Once Clare starts inviting herself around to Irene’s house and asking to go out with Irene and her doctor husband to their social engagements, things get murky, fast. We are to understand that Irene has complicated feelings about Clare. Sometimes Sapphic, sometimes anger, sometimes ambiguous beige jealousy. I think that in some way, the film is trying to tell us that Irene, who lives as black and passes only for convenience from time to time, feels for the most part content with that choice. That she chose to be black. And yet, coming back into contact with Clare, she feels a stirring of what could have been. She disgusted and also attracted to Clare. She then, I guess(?), begins to suspect Clare of seducing her husband. Or, I guess, she is jealous that her husband desires Clare? That Clare has gotten in with all of their friends and they all think she is beautiful and wonderful and this strange white creature coming to spread her Caucasian magic over all of them?
I say I guess because the film is very vague about the motivations of its characters. I think there are some artists who mistake vagueness for ambiguity. But in this context, we never get that moment when Irene’s actions reveal themselves to be complicated. She seems kind of like a cranky child for most of the movie. Her fights with her husband (André Holland, literally my husband, pls I love him so much) also seem…curiously nebulous. They aren’t fucking. And Irene seems to have a thing about being touched. She also has depression. And drifts in and out of some kind of opioid haze. That could be rich terrain to mine in a film about black female subjectivity and the curiously uncanny valley of racial passing. But it just kind of feels undeveloped.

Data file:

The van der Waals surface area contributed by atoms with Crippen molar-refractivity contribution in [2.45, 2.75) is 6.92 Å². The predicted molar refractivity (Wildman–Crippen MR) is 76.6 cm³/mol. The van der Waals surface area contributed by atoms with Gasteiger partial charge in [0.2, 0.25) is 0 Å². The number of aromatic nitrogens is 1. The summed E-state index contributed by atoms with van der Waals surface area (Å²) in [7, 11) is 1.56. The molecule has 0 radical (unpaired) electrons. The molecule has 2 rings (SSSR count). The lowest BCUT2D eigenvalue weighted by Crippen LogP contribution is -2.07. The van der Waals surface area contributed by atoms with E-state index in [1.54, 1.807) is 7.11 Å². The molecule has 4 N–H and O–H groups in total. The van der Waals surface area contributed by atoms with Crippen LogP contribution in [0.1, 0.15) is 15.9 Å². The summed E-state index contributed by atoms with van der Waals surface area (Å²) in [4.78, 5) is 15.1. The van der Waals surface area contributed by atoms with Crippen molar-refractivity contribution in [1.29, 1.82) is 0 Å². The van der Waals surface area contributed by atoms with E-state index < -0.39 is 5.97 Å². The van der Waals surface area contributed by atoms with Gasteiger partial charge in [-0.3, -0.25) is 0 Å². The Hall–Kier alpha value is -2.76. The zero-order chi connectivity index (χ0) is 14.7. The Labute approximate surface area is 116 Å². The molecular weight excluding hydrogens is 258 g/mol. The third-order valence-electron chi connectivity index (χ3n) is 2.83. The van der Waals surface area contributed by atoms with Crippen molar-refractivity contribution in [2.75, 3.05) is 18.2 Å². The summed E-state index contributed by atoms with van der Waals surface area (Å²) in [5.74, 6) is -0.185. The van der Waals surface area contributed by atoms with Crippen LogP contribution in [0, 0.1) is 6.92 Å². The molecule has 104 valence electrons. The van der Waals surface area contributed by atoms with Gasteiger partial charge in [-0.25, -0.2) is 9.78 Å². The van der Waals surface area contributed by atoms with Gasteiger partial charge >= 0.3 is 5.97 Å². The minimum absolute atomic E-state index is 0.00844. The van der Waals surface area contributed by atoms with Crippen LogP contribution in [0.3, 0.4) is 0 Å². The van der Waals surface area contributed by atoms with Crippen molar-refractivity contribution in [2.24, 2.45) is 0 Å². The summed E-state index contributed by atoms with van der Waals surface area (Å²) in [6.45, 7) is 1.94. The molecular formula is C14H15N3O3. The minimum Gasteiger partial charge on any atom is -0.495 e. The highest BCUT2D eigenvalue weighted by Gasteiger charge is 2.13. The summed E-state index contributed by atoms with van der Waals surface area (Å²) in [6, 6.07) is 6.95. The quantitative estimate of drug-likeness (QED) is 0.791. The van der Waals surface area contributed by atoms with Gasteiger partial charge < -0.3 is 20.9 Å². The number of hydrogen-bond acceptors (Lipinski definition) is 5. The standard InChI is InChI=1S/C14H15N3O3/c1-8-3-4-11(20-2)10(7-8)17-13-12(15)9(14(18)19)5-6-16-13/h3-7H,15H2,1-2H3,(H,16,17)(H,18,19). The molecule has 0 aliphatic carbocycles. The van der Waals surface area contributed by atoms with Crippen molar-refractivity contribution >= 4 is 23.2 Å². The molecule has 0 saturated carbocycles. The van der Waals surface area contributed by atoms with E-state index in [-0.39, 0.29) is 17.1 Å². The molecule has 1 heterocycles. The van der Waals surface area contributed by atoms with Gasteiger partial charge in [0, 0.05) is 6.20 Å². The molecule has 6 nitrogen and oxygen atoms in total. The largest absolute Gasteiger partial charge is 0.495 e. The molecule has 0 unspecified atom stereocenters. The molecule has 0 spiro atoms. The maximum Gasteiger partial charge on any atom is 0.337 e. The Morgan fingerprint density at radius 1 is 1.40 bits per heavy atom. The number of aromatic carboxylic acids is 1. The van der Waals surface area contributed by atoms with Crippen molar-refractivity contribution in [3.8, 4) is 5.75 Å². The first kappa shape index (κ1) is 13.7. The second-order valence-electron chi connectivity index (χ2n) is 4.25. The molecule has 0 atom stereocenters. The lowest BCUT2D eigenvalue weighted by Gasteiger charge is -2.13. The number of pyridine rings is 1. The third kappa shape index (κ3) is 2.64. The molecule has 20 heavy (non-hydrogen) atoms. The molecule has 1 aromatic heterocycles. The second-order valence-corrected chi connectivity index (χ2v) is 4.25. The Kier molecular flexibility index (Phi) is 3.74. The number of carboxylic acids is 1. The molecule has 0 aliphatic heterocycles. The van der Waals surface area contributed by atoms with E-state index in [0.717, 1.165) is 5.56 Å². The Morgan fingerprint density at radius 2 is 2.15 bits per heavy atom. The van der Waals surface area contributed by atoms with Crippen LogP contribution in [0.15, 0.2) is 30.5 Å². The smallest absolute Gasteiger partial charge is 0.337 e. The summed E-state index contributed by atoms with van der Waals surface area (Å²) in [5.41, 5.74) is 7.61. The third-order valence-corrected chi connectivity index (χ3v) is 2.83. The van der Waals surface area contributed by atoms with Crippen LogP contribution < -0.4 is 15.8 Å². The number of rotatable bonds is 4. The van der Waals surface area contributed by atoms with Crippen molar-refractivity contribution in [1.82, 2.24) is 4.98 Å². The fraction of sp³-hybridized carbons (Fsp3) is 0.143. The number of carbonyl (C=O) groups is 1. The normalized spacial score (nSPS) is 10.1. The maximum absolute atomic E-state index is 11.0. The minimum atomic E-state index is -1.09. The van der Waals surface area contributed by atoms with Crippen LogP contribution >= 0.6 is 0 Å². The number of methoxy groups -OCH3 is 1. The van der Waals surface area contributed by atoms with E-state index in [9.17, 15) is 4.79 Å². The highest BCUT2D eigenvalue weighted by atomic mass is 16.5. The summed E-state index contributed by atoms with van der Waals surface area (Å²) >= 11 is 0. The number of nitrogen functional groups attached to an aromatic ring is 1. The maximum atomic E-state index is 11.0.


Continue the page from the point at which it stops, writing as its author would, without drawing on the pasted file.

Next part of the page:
Passing’s strongest character is Clare. Ruth Negga plays her with a spark of an interior life. She is messy, generous, brutal, sexy, and fun. She also has a deep, wounded sadness about her. There is something of a Zelda Fitzgerald in Clare. Negga has her finger on the quintessential tragedy of the character—that she can never really go back to the life she left behind. That she’s lived all this time thinking she was happy, only to encounter this familiar face far from home and realize everything she’s missed. I mean, fuck. Like, how devastating. And she tries to capture it back. You see in all her desperate attempts to have fun and dance at the parties with other black people in Harlem, a real desperate desire to have it be this way all the time. That as long as she’s laughing and throwing her head back on the dance floor, as along she’s in motion, she doesn’t have to be stuck in that beautiful, white cage her husband has built for her. Yet, the sad part is that even among her “own kind” she is performing.
Irene, I think, is meant to see Clare both as a figure to pity and also resent that people don’t see her choice as monstrous. It could have been complicated and interesting. But instead, it’s just kind of vague. And then there is also the fact of the unexplored class dimension to it all. Irene is a doctor’s wife and a society woman in Harlem. She hires a darker skinned housekeeper, who is one of the film’s underrated and underutilized characters. Clare is a rich banker’s wife, who won’t hire a black maid, presumably because she is afraid of being detected—black recognizes black. Yet, there is nothing really there in terms of the social context of the world these women inhabit. We don’t really get a sense of the social stakes.